Bovee & Thill Business Communication Blog
Insights and commentary from the authors of the world’s
leading business communication textbooks

Subscribe

Enter your Email:

Bovee & Thill Videos

Archive for the 'Visual Design' Category

VisuallyInfographics tend to fall into two basic categories: stylized data presentations and narratives. The former, such as this piece on customer satisfaction and loyalty, don’t necessarily convey any more information than basic charts and graphs in a conventional report or webpage would, but their communication value lies in their ability to catch the audience’s attention and the ease with which they can be distributed online.

The latter go beyond this, taking full advantage of the visual medium to tell stories or show interconnected processes. These infographics can be powerful communication tools, even to the point of replacing conventional reports. This infographic from the Sustainable America initiative, for example, uses the infographic format to explain how to compost successfully even if you live in an apartment. Narrative infographics can become quite elaborate, such as this animated piece on the story of coffee production.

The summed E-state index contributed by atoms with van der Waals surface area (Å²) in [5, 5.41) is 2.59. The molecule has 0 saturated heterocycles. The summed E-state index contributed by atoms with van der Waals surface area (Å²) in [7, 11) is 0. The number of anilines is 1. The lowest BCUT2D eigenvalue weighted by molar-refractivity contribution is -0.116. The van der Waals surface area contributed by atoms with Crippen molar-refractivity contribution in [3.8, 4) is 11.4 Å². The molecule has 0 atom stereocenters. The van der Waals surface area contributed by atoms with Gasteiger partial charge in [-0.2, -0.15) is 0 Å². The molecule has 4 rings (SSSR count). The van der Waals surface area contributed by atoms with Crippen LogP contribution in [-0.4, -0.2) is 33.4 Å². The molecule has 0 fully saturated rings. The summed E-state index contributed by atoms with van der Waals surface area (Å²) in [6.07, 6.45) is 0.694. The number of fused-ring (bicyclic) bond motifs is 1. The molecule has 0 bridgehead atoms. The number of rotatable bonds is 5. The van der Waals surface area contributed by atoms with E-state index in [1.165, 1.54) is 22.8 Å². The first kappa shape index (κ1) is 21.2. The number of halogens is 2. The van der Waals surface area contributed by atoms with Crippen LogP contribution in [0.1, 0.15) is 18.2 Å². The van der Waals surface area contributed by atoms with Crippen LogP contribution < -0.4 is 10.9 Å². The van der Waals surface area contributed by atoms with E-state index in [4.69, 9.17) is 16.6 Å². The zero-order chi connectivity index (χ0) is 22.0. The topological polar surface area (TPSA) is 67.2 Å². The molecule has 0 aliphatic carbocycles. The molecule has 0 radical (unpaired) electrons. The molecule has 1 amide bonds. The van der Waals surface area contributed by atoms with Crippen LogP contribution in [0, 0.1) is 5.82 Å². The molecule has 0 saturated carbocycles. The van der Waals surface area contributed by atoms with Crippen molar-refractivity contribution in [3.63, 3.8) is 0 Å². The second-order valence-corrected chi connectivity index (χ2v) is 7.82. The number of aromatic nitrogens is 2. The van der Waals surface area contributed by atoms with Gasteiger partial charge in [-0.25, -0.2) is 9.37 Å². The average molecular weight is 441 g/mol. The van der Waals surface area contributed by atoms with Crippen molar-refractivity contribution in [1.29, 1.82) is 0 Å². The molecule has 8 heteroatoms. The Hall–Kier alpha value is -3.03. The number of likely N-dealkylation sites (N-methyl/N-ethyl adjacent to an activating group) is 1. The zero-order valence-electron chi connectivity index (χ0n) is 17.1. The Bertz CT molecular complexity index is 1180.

For a class activity, ask students to find several narrative-style infographics online (visual.ly is a good place to start) and analyze their storytelling effectiveness. Does each infographic tell an effective story? How does it use emotional and logical elements to make its case? Does it use any suspect or oversimplified information (failing to differentiate correlation and causation seems to be a common sin among infographic designers)?

Creating professional-quality infographics is beyond the reach of the average business communicator, but if you'd like to have students give infographic design a try, they can draw sketches by hand or use the simple graphical tools in word processing or presentation software.